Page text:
It makes sense to pay off debt early, right?
It seems everyone is preaching that you should pay down credit cards, loans and anything else hanging over your head as quickly as possible to gain financial freedom and security. That is generally a solid plan, especially when it comes to credit card debt, but should that same principle apply to mortgages as well?
Paying off your home loan early can have its advantages, like stress reduction and interest savings, but letting your mortgage run its course can sometimes prove to be the smarter financial move.
Before you pull the trigger on closing out your mortgage, look at what other debt you are carrying. Money owed on a credit card or auto loan will cost you more in the end because of higher interest rates. Debt on something with a faster depreciating value, like a vehicle, should be paid off before a mortgage.
If you pay off your mortgage early, the money that you have taken from other accounts to pay the balance is now tied up in the house. Meaning if something unexpected arises and you need cash, it will be more difficult to draw together funds. Keeping more in your bank accounts and investments while paying your mortgage as scheduled can give you greater flexibility to meet whatever comes up.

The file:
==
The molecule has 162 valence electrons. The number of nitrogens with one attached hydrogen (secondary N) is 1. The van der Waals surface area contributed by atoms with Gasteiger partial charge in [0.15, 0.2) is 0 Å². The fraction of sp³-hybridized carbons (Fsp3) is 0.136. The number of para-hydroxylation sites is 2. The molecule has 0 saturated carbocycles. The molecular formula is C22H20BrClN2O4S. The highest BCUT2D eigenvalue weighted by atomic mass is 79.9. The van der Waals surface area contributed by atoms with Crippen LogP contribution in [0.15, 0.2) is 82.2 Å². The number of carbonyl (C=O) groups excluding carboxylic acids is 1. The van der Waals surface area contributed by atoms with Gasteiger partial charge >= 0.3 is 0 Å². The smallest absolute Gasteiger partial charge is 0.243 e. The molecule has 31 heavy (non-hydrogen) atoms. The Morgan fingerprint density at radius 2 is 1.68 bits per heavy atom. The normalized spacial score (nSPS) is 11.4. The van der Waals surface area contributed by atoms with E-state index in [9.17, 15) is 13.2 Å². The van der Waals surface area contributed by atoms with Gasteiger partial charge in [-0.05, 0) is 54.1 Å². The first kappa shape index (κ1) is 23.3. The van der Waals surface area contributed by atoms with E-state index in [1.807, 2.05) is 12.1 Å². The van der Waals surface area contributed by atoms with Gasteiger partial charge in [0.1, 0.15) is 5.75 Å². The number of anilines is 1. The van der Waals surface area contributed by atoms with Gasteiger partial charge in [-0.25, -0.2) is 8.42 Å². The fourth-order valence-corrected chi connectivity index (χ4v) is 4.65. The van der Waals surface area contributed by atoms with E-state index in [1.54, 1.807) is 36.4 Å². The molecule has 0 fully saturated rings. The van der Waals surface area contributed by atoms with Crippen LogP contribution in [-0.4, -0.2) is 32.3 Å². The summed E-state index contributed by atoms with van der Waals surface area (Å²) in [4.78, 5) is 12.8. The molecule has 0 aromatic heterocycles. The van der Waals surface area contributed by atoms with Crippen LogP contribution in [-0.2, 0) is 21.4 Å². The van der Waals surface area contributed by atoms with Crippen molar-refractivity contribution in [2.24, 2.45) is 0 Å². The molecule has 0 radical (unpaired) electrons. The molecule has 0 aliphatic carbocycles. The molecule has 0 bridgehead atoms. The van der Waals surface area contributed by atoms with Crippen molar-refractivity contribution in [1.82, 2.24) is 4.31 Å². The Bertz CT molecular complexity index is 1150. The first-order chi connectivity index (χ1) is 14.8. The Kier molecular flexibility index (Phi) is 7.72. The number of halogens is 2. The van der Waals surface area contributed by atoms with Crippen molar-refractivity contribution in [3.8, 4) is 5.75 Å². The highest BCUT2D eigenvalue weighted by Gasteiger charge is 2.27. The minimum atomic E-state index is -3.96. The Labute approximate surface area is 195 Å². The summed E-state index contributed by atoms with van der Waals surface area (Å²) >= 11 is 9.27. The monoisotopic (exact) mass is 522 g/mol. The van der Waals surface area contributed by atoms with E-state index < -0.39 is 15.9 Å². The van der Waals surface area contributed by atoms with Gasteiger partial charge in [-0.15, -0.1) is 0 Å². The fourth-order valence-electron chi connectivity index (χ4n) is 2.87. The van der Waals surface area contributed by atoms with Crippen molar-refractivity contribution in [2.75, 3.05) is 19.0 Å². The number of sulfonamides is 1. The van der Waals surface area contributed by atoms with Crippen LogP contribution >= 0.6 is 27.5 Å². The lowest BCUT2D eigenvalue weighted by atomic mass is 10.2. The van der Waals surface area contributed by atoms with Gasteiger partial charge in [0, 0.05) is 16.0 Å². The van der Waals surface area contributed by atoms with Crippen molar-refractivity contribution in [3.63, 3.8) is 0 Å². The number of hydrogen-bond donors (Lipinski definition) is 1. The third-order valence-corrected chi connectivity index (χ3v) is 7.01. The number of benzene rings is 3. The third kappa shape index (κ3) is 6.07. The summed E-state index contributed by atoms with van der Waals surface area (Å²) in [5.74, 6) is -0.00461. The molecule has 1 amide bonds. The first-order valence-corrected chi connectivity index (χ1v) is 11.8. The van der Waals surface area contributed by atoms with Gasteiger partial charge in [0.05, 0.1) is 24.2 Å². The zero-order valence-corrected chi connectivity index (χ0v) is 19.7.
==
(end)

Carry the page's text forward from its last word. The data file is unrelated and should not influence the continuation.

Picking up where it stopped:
Especially if you have an employer matched 401k, putting the money you would plan to use to pay down your mortgage early into your 401k can get you a larger return on your money. In addition, if you suddenly need to move, your 401k will move with you, your house won't.
You certainly do not want to keep a mortgage just for the tax deduction on the interest, but it is still a big advantage over other lines of credit. Mortgages are a cheap form of debt, comparatively, so you may as well leverage it for as long as possible.
A VA Loan is a mortgage option issued by private lenders and partially backed, or guaranteed, by the Department of Veterans Affairs. Here we look at how VA loans work and what most borrowers don’t know about the program.
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